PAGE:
Are Defense Contractors Ignoring Lobbying Disclosure Requirements?

Politico has an interesting story this morning revealing that defense contractors can do a great deal of lobbying effectively underground because there’s so much confusion surrendering disclosure requirements, to the point where companies can potentially ignore them altogether.

Politico has an interesting story this morning revealing that defense contractors can do a great deal of lobbying effectively underground because there’s so much confusion surrendering disclosure requirements, to the point where companies can potentially ignore them altogether.

As you may know, in theory, all federal contractors are required to disclose the details of their lobbying activities, and it’s technically illegal for contractors to use any federal money to lobby for additional federal projects. Lobbying firms are supposed to fill out a special lobbying disclosure form — OMB form LLL — that explains their outreach activities and is supposed to attest that no federal dollars has been used to obtain more contracts. That form is the product of a 1989 law called the Byrd Amendment. Unfortunately, as is often the case, a well-intended requirement has been the source of much confusion and complexity. Politico explains: 

 The White House website has two versions of the blank form online, but OMB puts the onus on the individual agencies to cough up the completed disclosure records.

“OMB does not collect information from the public through the SF-LLL; for details about the use of information collected with a specific form, OMB would refer you to the relevant agency issuing the form,” an official there said.

The confusion isn’t limited to the administration.

One K Street attorney told POLITICO he advised a client to file the LLL form with Congress, because the client had lobbied for a direct appropriation (i.e. earmark). But congressional staff had no idea what to do with the form — the House and Senate collect a different form.

The White House would not make the counsel’s office available to clarify the administration’s interpretation of the law.

This opacity and confusion — on intelligence and contracting lobbying in particular — stems from major loopholes in the nation’s lobbying transparency laws.  

Now, it is clear that, because money is fungible and some defense contractors make most of their revenue from the federal government, the question of whether a firm uses federal dollars or not to lobby is delicate. But even trying to figure out whether they’ve vouched that they’re not doing so is  extremely difficult, mostly because it is almost impossible for the public to put their hands on these forms. It’s so hard that it isn’t even clear if they exist in the first place:

But when POLITICO sought records from the White House Office of Management and Budget, Justice Department, Defense Department, National Security Agency, FBI and CIA, the government response was an almost universal brush-off.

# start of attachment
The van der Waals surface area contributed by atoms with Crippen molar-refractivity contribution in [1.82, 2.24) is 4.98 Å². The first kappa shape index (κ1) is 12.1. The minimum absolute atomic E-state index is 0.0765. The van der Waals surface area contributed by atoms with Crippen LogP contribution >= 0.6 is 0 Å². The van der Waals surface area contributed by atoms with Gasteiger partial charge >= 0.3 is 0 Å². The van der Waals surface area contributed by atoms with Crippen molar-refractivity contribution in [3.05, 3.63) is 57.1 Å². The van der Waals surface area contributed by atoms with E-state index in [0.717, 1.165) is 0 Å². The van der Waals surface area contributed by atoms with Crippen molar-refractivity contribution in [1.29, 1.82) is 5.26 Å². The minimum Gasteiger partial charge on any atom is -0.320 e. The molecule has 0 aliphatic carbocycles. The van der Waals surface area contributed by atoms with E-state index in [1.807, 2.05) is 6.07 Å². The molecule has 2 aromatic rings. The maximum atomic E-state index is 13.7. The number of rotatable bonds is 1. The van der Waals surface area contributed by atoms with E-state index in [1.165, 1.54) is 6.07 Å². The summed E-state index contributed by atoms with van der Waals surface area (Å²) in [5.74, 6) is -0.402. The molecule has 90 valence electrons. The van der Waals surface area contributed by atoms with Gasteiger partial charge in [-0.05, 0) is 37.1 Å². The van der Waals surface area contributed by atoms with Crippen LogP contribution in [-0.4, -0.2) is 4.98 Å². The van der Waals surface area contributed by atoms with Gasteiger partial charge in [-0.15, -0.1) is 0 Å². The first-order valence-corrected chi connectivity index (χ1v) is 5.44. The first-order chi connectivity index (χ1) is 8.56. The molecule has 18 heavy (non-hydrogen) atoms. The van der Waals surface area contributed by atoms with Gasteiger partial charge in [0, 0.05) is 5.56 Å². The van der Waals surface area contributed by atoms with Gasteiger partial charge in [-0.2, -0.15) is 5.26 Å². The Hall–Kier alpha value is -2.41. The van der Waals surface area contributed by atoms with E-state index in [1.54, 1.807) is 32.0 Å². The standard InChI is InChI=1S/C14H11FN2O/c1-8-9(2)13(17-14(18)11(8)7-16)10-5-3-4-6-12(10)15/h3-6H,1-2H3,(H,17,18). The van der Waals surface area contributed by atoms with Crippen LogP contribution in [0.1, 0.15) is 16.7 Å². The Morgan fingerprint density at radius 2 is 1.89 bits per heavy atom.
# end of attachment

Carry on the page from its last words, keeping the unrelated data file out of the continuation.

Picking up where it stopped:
“Thank you for contacting NSA. We do not have anything for you. Please submit a FOIA request,” said NSA spokeswoman Marci Green Miller.

“You’ll for sure have to go through FOIA for this. Sorry,” a Department of Defense spokesman said.

“We are forbidden from lobbying at the FBI,” an FBI spokesperson emailed back in response to a detailed query. “Are you referring to contractors? What is it exactly you want to see/know?” 

Press officers for most of those agencies initially said they’d never heard of the form required of government contractors and grant recipients, which are separate from the lobbying disclosures filed with the House and Senate that are easily available online.

Almost all agencies advised POLITICO to file a Freedom of Information Act request — the costly, difficult, backlogged and sometimes expensive process that can take years. The ones that didn’t declined to answer the request entirely. The White House also declined to comment.

Some agencies also said that since some disclosure forms were submitted as part of classified contracts — they therefore could not say whether the responses are classified or not. Others were not sure whether they’d ever received the forms despite the legal requirement that lobbyists file them.

POLITICO also requested the forms from a half-dozen of the government’s top contractors, all who declined to provide them or did not respond. . . .

Those who have tried to actually obtain the forms ran into roadblock after roadblock. Sunlight’s Allison eventually filed a FOIA as agencies suggested — but he never did get the forms.

”I spent several years trying to track them down,” Allison said. “When Congress did away with the requirement that these get sent to a central respository, agencies became able to hide them or not require them — out of sight out of mind.”

In other words, it’s not clear whether agencies are requiring firms to fill out the form, if the firms really are paying attention to the requirements, or if everyone is simply ignoring the law without consequence. This incredible lack of transparency is troubling, to say the least, considering how much taxpayer money goes to defense contractors (even after sequestration), the poor performances and cost overruns of some of these companies’ products, and the wasteful spending that goes on this side of government.

The least the government can do is to make sure that all this spending is as transparent as possible so that taxpayers and lawmakers can start looking at it, in order to sort out what’s legitimate defense business and what’s cronyism.